Graft-Versus-Host Disease - Episode 10
Corey Cutler, MD, MPH, FRCPC: I think it is worth mentioning that ibrutinib is approved in this indication. It was the first and the only drug approved in chronic graft-versus-host disease [GVHD]. It was a small study. It was a 42-person study with a fairly narrow entry criteria, but there are updated results available from that trial that were published not long ago by Edmund Waller, MD, PhD, FACP, as the first author, and the response rate was nearly 70%. Again, these were probably patients without advanced, very burned-out chronic GVHD. That has to be said, but it's hard to argue with a response rate of 69%. Do either of you have any experience using ibrutinib in chronic GVHD?
Daniel Couriel, MD, MS: I do. I think that there is a difference in everyday or out-of-clinical-trial experience with what the clinical trial shows because I think that the general trend is to leave ibrutinib for way too late in the game, when patients are not responding to anything. I think that ibrutinib gets undeservedly criticized and not because of lack of efficacy, as it was shown in the clinical trial. Although it was small, it was a good clinical trial, but the fact that the patient has, as you said Corey, a burned-out chronic GVHD that is likely not to respond to anything.
I think that one good thing to look at and to follow from the ibrutinib study is that is the kind of selection that we should do in our clinical practice. We should not wait until we get to a situation in chronic GVHD where treatment doesn't do anything because all the manifestations are irreversible. We should give the patient the opportunity to use these treatments earlier. I think that's the kind of population that you had in the ibrutinib study, which is a good thing to get from the study.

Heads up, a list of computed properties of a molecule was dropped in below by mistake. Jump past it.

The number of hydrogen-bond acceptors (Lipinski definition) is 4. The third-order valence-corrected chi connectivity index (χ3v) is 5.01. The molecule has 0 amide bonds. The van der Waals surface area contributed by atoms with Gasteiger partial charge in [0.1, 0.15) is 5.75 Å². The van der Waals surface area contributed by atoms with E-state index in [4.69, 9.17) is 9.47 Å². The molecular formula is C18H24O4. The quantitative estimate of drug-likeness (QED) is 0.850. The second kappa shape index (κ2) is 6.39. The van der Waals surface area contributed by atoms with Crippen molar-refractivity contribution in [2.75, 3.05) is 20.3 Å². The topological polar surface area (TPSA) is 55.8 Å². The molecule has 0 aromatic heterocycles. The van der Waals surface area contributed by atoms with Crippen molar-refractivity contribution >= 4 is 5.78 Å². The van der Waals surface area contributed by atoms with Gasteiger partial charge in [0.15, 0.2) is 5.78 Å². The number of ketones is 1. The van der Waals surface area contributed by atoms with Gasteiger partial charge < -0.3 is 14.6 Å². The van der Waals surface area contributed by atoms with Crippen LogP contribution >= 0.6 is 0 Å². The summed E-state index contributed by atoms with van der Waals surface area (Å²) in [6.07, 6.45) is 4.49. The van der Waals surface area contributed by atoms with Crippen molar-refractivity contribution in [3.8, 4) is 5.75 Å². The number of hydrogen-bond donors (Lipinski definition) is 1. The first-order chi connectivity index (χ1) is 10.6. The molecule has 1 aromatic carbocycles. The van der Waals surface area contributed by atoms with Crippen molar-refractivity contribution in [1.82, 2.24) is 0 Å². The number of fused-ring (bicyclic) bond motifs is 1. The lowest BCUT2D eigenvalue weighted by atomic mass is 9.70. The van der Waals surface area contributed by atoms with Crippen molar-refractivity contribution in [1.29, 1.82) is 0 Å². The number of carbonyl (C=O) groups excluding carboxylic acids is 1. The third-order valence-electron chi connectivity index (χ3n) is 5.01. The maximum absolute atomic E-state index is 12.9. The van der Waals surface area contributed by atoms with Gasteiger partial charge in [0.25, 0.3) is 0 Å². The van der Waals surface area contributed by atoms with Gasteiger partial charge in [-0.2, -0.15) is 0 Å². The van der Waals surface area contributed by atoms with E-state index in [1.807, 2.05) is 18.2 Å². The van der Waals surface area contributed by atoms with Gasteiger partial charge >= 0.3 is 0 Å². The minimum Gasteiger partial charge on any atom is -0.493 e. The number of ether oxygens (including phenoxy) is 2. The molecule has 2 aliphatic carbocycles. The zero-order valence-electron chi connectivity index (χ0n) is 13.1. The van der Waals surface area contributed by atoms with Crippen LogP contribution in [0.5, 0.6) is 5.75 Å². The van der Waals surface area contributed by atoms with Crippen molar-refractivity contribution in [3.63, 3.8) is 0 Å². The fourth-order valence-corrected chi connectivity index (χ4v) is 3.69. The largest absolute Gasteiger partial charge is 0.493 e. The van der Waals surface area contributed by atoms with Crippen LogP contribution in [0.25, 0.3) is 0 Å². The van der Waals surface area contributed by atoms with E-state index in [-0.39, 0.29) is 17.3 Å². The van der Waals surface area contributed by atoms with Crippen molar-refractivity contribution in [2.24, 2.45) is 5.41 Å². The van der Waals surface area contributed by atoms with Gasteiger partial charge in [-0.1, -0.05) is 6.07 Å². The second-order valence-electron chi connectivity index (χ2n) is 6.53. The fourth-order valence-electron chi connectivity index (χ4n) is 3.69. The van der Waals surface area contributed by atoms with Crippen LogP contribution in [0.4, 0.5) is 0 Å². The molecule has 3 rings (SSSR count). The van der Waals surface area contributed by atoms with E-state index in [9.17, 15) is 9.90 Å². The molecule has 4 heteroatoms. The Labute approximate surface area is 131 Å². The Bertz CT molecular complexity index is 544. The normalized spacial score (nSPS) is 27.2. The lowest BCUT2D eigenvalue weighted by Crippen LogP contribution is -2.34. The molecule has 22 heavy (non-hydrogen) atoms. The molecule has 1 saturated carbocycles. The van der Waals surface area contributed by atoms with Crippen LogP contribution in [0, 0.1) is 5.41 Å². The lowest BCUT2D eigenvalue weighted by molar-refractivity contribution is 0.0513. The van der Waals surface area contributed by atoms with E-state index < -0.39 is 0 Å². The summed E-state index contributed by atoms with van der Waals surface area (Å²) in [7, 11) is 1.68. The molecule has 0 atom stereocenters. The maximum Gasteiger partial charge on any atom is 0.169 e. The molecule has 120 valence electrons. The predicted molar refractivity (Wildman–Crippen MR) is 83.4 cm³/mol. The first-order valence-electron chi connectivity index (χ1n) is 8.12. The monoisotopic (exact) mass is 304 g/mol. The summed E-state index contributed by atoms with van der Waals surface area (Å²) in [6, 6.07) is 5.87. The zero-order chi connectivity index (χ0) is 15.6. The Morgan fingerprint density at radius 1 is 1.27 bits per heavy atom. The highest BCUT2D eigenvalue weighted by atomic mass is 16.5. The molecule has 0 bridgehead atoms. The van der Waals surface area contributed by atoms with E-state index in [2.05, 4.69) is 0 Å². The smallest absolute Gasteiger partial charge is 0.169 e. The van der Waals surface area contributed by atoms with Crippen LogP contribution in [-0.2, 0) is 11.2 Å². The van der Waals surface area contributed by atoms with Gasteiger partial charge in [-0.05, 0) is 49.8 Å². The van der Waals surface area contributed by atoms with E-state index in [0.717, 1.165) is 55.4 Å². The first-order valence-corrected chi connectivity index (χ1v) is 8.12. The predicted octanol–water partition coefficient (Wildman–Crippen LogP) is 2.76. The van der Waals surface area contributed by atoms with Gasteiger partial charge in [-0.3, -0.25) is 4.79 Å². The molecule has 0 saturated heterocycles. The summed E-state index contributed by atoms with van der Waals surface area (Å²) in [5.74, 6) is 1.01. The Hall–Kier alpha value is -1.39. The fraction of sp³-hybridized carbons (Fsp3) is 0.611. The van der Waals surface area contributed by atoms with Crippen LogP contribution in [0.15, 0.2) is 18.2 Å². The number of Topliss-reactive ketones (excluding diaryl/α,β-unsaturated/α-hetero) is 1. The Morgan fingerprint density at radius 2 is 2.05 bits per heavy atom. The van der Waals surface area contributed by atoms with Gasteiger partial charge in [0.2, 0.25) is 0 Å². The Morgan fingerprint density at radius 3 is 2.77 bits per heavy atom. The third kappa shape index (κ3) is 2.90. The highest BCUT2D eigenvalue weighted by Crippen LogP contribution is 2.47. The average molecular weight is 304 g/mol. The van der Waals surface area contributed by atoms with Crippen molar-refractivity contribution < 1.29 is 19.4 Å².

Corey Cutler, MD, MPH, FRCPC: There also is experience with ruxolitinib, and Usama alluded before to retrospective studies that looked at the activity of ruxolitinib in acute GVHD, and those retrospective reports did suggest that it is active in chronic GVHD, and we are all eagerly awaiting the results of the REACH3 trial. We talked about REACH1 and REACH2, but REACH3 is a randomized trial looking at ruxolitinib in steroid-refractory chronic GVHD. There aren't any early top-line results available, so we don't need to dwell on that, but there are certainly a number of other clinical trial agents that are promising out there. We've been actively involved with KD025, or the ROCK2 inhibitor, which appears to be a promising agent. Again, this is a drug that is still in development.
Transcript edited for clarity.